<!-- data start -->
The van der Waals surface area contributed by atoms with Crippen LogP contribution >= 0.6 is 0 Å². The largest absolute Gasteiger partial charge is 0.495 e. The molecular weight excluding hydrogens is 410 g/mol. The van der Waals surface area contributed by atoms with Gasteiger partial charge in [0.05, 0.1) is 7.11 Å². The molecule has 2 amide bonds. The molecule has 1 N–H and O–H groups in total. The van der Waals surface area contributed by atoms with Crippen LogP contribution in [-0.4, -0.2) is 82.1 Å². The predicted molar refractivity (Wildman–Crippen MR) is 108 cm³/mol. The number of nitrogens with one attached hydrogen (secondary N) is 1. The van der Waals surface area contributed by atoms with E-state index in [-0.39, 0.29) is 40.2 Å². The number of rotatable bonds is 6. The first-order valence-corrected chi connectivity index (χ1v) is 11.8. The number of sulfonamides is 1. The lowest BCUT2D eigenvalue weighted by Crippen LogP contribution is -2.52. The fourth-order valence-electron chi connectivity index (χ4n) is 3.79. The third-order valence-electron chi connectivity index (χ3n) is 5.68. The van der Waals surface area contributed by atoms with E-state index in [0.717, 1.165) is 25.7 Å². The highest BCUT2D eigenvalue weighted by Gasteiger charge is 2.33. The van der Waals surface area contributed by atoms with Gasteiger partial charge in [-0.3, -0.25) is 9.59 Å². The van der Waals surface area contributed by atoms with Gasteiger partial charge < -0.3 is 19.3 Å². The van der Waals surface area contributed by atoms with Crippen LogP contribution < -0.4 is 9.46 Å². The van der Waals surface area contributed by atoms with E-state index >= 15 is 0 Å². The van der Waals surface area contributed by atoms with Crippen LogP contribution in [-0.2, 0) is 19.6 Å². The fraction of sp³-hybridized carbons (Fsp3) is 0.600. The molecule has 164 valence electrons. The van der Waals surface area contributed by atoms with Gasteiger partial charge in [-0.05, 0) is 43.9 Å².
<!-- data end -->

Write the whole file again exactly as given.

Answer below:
The van der Waals surface area contributed by atoms with Crippen LogP contribution >= 0.6 is 0 Å². The largest absolute Gasteiger partial charge is 0.495 e. The molecular weight excluding hydrogens is 410 g/mol. The van der Waals surface area contributed by atoms with Gasteiger partial charge in [0.05, 0.1) is 7.11 Å². The molecule has 2 amide bonds. The molecule has 1 N–H and O–H groups in total. The van der Waals surface area contributed by atoms with Crippen LogP contribution in [-0.4, -0.2) is 82.1 Å². The predicted molar refractivity (Wildman–Crippen MR) is 108 cm³/mol. The number of nitrogens with one attached hydrogen (secondary N) is 1. The van der Waals surface area contributed by atoms with E-state index in [-0.39, 0.29) is 40.2 Å². The number of rotatable bonds is 6. The first-order valence-corrected chi connectivity index (χ1v) is 11.8. The number of sulfonamides is 1. The lowest BCUT2D eigenvalue weighted by Crippen LogP contribution is -2.52. The fourth-order valence-electron chi connectivity index (χ4n) is 3.79. The third-order valence-electron chi connectivity index (χ3n) is 5.68. The van der Waals surface area contributed by atoms with E-state index in [0.717, 1.165) is 25.7 Å². The highest BCUT2D eigenvalue weighted by Gasteiger charge is 2.33. The van der Waals surface area contributed by atoms with Gasteiger partial charge in [-0.3, -0.25) is 9.59 Å². The van der Waals surface area contributed by atoms with Gasteiger partial charge < -0.3 is 19.3 Å². The van der Waals surface area contributed by atoms with Crippen LogP contribution < -0.4 is 9.46 Å². The van der Waals surface area contributed by atoms with E-state index >= 15 is 0 Å². The van der Waals surface area contributed by atoms with Crippen LogP contribution in [-0.2, 0) is 19.6 Å². The fraction of sp³-hybridized carbons (Fsp3) is 0.600. The molecule has 164 valence electrons. The van der Waals surface area contributed by atoms with Gasteiger partial charge in [-0.05, 0) is 43.9 Å².